Two months into my recovery from a broken hip, I’ve learned a few things.
First, even though my hip got pinned back together, and even though you might have heard that it takes 6 to 8 weeks for a bone to heal, sometimes it takes a whole lot longer. I had my 8-week follow-up visit on Monday, and not feeling any significant pain from the bone, I thought I’d be soon on my way to physical therapy.
Didn’t turn out that way. Oh, the bone is healing just fine, my surgeon said. And he showed me the x-rays to illustrate the progress. And, yup, there’s progress. Turns out that it’s not completely healed, though. And before I get to go to PT, it’s got to be completely healed. That could be a couple of months.
So for the moment, I’m still using a walker (I’ve got the whole old geezer using a walker thing down), and I’m still restricted to only placing very minimal weight on my right leg. After the next follow-up visit in mid-January I’ll be able to start placing more weight on the leg, assuming that the bone is still healing nicely.
And by that point we will probably know if this procedure will ultimately be successful. Problems with the blood supply to the bone tend to start showing up around the three month mark. Here’s to hoping they don’t. But even if things are going perfectly, I won’t be going to PT then. That will be at least another month later, or sometime around mid-February, if all goes well.
Having said all that, I’ve also been told that this is the better procedure for the long haul, even though the recovery time for a total hip replacement is shorter. The day I broke my hip, the surgeon said there is about an 80 percent success rate for re-pinning the bones. I’m hoping to be part of that 80 percent.
The second thing I’ve learned is more of a hunch. But here goes: As I recall, by this stage of his recovery after breaking his hip about 10 years back, Floyd Landis was already training and racing. From what my surgeon said on Monday, cycling is still out of the question, because it puts too much weight and stress on the joint. And that could cause problems with the recovery. So extrapolating a bit, I’m wondering if returning to training and racing so soon played a role in Landis needing a Birmingham hip replacement a few years later. I wouldn’t even have thought about this until my recent misadventure.
Third thing I’ve learned that I’ll pass on is this: If you ever need to use a walker, get yourself some pads for the hand grips and/or a pair of heavily padded cycling gloves. Your hands take quite a beating if you don’t use a bit of protection — especially if you’re in for a four-month stint with one of these four-legged contraptions.
And while I’m at it, let me tell you, being effectively under house arrest is no fun. Thanks to some kind folks who’ve sent books, and one person who sent some awesome brownies, I’ve managed to keep myself from going too stir crazy. (The brownies may have led to a bit of weight gain, however. ) But it’s tough. Just getting out for a cup of coffee at a coffee shop seems like a luxury these days. And being able to go to the office two days a week, as I have for the past few weeks, has helped, as well.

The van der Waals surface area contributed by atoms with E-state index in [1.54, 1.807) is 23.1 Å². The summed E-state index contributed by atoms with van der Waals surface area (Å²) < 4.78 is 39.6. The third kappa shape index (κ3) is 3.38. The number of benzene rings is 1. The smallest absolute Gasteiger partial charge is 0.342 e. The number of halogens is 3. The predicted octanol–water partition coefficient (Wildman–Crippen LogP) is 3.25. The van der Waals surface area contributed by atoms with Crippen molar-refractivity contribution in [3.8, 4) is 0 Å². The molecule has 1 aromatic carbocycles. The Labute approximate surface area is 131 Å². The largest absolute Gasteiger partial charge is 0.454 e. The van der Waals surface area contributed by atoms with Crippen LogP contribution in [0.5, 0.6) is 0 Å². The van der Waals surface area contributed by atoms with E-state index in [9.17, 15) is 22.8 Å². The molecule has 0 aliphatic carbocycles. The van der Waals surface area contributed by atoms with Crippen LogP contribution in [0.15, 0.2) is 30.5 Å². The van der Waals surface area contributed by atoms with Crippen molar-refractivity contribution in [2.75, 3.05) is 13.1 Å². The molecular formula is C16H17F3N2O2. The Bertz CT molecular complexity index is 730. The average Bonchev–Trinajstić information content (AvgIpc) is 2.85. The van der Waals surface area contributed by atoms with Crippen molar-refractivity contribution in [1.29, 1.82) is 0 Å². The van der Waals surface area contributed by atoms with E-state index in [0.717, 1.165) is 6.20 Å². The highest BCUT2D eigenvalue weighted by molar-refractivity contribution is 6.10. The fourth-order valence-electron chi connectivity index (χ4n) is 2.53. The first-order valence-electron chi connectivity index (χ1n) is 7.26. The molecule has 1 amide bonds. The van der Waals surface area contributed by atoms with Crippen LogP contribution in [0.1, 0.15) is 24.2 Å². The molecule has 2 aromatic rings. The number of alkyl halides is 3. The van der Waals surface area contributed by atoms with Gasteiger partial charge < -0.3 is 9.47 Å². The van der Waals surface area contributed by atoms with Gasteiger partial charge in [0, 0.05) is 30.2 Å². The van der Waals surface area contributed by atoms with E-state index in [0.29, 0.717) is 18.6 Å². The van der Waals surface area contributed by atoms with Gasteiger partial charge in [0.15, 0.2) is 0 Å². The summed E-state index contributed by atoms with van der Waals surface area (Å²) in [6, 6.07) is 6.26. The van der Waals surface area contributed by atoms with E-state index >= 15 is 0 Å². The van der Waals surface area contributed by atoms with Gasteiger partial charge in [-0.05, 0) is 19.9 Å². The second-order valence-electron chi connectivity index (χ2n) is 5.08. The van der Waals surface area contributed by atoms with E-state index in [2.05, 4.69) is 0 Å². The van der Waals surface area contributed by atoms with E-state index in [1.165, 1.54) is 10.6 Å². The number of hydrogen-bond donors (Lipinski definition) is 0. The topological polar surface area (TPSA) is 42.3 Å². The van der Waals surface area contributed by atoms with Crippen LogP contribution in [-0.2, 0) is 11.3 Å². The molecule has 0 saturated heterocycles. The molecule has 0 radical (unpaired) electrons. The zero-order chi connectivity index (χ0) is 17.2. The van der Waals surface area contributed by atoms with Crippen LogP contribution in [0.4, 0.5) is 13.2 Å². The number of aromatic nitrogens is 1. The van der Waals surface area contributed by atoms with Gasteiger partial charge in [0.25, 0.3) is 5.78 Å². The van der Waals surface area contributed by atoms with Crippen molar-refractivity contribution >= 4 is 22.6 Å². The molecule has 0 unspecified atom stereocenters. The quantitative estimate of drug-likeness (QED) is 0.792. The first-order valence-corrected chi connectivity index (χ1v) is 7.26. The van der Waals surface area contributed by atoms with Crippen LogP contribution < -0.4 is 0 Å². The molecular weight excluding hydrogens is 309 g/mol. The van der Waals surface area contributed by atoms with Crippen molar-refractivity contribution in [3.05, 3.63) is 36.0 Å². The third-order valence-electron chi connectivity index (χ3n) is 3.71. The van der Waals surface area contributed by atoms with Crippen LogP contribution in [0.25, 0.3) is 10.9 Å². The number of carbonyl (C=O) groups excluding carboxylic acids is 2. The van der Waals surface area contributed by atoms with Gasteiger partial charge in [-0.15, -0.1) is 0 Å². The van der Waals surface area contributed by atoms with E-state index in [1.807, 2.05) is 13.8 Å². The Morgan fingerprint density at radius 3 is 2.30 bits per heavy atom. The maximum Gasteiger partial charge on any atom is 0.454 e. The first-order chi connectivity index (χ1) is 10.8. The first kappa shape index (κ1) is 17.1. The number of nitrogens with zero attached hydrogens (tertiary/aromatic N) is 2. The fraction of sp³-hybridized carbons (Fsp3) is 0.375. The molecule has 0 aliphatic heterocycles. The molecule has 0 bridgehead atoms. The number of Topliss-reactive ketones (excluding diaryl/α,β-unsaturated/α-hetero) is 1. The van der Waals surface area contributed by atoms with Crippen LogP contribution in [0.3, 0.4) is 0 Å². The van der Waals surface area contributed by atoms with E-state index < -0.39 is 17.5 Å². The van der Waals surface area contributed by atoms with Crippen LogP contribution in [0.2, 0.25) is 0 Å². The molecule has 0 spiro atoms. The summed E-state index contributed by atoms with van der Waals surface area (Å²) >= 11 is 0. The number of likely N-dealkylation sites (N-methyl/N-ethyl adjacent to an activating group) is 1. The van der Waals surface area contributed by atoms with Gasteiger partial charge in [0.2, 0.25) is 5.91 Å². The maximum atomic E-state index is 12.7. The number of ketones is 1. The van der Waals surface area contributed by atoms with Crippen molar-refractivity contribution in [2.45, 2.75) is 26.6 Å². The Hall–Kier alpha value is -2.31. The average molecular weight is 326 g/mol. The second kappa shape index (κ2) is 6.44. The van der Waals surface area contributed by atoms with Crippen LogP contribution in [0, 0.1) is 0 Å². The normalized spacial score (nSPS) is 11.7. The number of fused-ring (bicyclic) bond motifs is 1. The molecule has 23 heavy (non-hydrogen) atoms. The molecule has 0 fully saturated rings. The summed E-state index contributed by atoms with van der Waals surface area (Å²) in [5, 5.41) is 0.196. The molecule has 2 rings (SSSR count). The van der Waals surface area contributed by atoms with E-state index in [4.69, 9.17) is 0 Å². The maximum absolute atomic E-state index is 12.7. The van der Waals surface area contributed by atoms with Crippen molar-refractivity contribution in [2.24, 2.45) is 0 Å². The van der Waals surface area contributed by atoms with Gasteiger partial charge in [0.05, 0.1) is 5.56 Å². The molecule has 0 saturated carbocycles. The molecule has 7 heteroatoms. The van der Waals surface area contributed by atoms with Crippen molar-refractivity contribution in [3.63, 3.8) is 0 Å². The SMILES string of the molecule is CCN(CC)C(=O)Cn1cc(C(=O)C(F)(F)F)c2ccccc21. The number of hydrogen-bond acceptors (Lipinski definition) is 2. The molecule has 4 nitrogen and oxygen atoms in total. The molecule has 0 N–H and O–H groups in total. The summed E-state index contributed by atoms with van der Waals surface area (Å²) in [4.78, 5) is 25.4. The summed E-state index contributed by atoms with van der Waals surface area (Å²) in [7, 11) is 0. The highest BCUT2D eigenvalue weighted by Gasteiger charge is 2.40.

One last thing I’ll note is that if you ever have to go through an experience like this — and I sincerely hope that none of you do — having a spouse (partner, significant other, etc.) who is willing to do what needs to be done to help care for you is truly a blessing. My wife deserves huge props for all that she’s done and continues to do on my behalf. It ain’t easy at times. But she’s borne the weight of this as well as anyone possibly could. So a public shout-out to her.
Shifting gears a bit
Since this is a blog about doping in sports, let’s conclude with just a few tidbits about the biggest dope(r) of them all, Lance Armstrong.
Now, it may not be fair to Armstrong to say that he was the biggest doper of them all. Maybe there was someone bigger, but that person hasn’t started a “Reconciliation Tour” (to borrow a phrase from Betsy Andreu).
First, as you’ve no doubt seen or heard, Lance recently met with former US Postal soigneur Emma O’Reilly over drinks and dinner to express his remorse for what he’d said about her in the past. The UK’s Daily Mail was along for the ride (at least the drinks portion of the meeting). Of his meeting in Miami with O’Reilly, Armstrong said:
I wanted to talk to her. I felt it was necessary to have a conversation because there were definitely people that got caught up in this story who deserved an apology from me.
True, that. There are many people who deserve an apology, and probably a whole lot more. Far as I can tell, Emma O’Reilly is the first person Armstrong has met with in his quest for — well, exactly what, I don’t know. Redemption? That’s a bit of a stretch. Reconciliation? Perhaps — and we’ll get back to that in a bit.